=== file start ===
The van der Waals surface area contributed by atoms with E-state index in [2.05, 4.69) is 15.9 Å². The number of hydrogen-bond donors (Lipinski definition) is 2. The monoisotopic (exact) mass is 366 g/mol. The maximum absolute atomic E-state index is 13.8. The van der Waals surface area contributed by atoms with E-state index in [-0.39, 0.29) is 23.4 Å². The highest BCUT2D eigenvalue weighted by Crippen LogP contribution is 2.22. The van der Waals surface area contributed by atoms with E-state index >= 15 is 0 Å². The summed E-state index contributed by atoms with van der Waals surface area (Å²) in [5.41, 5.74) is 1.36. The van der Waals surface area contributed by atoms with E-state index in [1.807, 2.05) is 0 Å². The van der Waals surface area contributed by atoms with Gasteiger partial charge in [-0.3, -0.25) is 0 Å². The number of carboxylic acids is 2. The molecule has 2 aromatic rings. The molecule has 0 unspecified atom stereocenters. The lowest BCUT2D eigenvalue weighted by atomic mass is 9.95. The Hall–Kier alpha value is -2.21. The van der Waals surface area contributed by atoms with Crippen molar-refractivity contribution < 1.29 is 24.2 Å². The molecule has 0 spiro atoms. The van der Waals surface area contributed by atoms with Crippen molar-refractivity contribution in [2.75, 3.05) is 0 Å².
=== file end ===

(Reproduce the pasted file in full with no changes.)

The van der Waals surface area contributed by atoms with E-state index in [2.05, 4.69) is 15.9 Å². The number of hydrogen-bond donors (Lipinski definition) is 2. The monoisotopic (exact) mass is 366 g/mol. The maximum absolute atomic E-state index is 13.8. The van der Waals surface area contributed by atoms with E-state index in [-0.39, 0.29) is 23.4 Å². The highest BCUT2D eigenvalue weighted by Crippen LogP contribution is 2.22. The van der Waals surface area contributed by atoms with E-state index >= 15 is 0 Å². The summed E-state index contributed by atoms with van der Waals surface area (Å²) in [5.41, 5.74) is 1.36. The van der Waals surface area contributed by atoms with E-state index in [1.807, 2.05) is 0 Å². The van der Waals surface area contributed by atoms with Gasteiger partial charge in [-0.3, -0.25) is 0 Å². The number of carboxylic acids is 2. The molecule has 2 aromatic rings. The molecule has 0 unspecified atom stereocenters. The lowest BCUT2D eigenvalue weighted by atomic mass is 9.95. The Hall–Kier alpha value is -2.21. The van der Waals surface area contributed by atoms with Crippen molar-refractivity contribution < 1.29 is 24.2 Å². The molecule has 0 spiro atoms. The van der Waals surface area contributed by atoms with Crippen molar-refractivity contribution in [2.75, 3.05) is 0 Å².